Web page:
India signs first potash deal for $427 per ton
Belarussian Potash Co. (BPC), a trader for Belaruskali and Russian potash producer Uralkali, agreed Wednesday to ship potash to Indian Potash Ltd., a major fertilizer importer in India, from February 2013 until January 2014, Uralkali said in a statement.
BPC will charge $427 per ton for shipments to Indian Potash, which is $63 less than the previous contract price set in 2011. The previous supply agreement expired at the end of the first quarter of 2012. Shipments continued until August 2012.
India, a large importer of potash, had delayed signing any potash contracts in 2012. China delayed singing any contracts until the end of December. Both China and India’s delays caused supply to stockpile within the industry, pressuring prices.
India’s contract is expected to stabilize the global potash market, according to BPC’s CEO Valery Ivanov.
Analysts expected a slightly lower contract at $420 per ton, according to Businessweek.com.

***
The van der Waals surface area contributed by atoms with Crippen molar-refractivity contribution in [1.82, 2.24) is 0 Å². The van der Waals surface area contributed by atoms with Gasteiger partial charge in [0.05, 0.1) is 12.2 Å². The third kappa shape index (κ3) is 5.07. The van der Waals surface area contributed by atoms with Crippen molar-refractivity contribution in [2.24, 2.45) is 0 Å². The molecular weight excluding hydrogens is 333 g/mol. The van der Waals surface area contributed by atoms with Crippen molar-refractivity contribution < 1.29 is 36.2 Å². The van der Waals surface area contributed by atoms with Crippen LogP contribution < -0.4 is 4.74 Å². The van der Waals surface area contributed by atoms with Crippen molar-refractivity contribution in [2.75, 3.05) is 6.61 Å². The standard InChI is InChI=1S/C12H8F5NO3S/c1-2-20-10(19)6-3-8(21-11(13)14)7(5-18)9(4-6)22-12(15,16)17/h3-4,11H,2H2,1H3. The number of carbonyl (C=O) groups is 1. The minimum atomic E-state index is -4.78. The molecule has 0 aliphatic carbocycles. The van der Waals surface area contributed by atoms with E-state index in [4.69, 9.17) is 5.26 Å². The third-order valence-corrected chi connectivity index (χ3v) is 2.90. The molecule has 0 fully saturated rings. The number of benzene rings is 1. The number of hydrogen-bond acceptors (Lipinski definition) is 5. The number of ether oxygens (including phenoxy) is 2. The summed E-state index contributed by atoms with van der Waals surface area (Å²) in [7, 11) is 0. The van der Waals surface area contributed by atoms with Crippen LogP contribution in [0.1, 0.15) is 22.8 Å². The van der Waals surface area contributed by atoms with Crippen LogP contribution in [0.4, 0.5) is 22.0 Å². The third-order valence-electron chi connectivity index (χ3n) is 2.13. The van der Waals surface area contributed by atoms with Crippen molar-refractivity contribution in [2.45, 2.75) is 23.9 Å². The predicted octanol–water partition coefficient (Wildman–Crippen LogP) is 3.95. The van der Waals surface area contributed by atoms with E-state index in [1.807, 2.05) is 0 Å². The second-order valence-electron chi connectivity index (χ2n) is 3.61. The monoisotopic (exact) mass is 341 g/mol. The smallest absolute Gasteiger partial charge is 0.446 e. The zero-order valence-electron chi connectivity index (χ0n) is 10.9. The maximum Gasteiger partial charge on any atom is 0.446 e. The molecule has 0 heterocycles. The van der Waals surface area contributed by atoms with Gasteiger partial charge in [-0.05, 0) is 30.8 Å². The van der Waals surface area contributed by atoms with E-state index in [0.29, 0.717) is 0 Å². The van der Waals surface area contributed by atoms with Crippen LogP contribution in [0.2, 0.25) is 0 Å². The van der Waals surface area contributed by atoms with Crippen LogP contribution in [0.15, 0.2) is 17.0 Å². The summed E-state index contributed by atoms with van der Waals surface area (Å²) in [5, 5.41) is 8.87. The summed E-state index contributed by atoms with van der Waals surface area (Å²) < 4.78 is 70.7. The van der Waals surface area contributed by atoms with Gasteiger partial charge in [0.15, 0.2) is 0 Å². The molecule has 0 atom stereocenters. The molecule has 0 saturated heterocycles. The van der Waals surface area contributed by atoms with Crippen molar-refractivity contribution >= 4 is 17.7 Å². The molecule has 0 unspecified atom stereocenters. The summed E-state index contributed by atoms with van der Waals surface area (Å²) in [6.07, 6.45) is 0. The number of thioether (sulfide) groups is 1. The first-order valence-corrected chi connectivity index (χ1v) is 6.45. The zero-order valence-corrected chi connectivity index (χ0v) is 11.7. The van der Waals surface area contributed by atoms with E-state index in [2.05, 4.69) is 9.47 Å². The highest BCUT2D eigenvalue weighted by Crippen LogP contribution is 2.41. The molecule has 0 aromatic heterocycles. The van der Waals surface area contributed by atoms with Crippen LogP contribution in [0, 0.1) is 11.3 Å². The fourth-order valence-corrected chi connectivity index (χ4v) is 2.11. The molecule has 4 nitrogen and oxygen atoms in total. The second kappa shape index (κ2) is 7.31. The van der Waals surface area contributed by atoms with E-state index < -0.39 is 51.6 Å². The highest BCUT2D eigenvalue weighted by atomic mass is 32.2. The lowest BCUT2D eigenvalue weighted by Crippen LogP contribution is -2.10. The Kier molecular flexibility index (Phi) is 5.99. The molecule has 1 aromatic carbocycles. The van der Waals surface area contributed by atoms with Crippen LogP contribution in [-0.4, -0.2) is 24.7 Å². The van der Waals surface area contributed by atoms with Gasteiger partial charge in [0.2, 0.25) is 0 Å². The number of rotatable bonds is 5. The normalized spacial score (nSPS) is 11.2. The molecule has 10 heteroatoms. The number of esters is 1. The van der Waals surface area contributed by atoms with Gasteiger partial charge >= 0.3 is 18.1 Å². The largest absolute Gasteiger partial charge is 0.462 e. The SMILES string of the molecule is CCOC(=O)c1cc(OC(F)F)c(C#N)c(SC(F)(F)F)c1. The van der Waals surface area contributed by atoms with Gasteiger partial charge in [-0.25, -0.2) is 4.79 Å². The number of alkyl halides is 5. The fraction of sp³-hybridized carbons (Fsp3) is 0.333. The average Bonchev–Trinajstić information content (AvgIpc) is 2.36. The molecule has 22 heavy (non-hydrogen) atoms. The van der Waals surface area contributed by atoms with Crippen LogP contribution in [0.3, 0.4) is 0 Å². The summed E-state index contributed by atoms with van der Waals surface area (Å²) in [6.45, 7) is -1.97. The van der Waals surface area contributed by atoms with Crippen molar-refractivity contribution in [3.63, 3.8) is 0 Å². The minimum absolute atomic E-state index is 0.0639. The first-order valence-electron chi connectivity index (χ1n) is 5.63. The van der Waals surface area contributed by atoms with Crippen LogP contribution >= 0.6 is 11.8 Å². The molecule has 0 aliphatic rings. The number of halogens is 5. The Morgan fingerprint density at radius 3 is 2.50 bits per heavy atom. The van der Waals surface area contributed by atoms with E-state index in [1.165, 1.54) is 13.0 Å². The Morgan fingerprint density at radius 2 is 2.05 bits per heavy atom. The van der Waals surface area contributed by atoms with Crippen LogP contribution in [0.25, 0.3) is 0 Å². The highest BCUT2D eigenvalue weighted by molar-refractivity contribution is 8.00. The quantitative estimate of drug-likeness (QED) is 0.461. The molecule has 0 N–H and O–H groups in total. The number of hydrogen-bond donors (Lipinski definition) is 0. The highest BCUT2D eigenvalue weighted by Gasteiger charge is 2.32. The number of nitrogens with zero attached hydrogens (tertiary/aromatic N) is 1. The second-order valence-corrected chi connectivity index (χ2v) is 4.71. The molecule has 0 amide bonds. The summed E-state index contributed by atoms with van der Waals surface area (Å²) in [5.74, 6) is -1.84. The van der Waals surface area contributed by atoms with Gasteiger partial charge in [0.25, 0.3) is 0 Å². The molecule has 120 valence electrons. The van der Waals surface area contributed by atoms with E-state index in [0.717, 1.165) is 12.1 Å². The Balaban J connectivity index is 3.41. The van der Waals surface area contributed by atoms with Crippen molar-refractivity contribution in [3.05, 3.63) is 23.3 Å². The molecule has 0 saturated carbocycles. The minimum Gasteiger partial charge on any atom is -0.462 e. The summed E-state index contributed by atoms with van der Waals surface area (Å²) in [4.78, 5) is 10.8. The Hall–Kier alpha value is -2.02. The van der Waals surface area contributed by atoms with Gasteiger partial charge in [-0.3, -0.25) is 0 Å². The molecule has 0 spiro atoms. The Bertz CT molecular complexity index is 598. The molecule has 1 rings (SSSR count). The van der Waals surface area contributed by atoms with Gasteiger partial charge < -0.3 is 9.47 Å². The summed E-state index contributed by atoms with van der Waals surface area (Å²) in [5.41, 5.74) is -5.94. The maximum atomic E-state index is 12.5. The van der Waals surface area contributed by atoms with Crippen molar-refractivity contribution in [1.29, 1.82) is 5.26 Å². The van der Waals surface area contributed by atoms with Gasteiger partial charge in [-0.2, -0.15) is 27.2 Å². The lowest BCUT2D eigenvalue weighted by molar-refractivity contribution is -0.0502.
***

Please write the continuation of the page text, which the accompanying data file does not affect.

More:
Potash Corp has still to sign a contract with India, and is “optimistic” it will sign a deal with India within the first quarter of 2013, it has been reported.
- DuPont Crop Protection to sell certain assets to Bayer
- New research study shows the value of neonicotinoids
- Alltech Crop Science acquires South African distributor
- Monsanto invests to transform plant breeding
- Fungicide-resistant soybean diseases spreading
- Most crop futures are starting Thursday on a strong note
- ValueAct buys stake in fertilizer dealer Agrium
- Critics of Dow herbicide sue U.S. EPA over approval
- Six tips to help professionals take leaps of faith
- Nitrogen fertilization rates for corn production
- Landmark Services Co-op, Curry Seeds sign agreement
- No-till may not bring boost in global crop yields
- Los Angeles City Council votes to explore ban on GMO plants
- ASA issues statement on EPA’s neonicotinoid study
- Economist: Taxing P could reduce risk of algal blooms
- Commentary: Government wants farmers to quit farming
- Resistant weeds not controlled by fall residuals
- First responders need to prepare for agroterrorism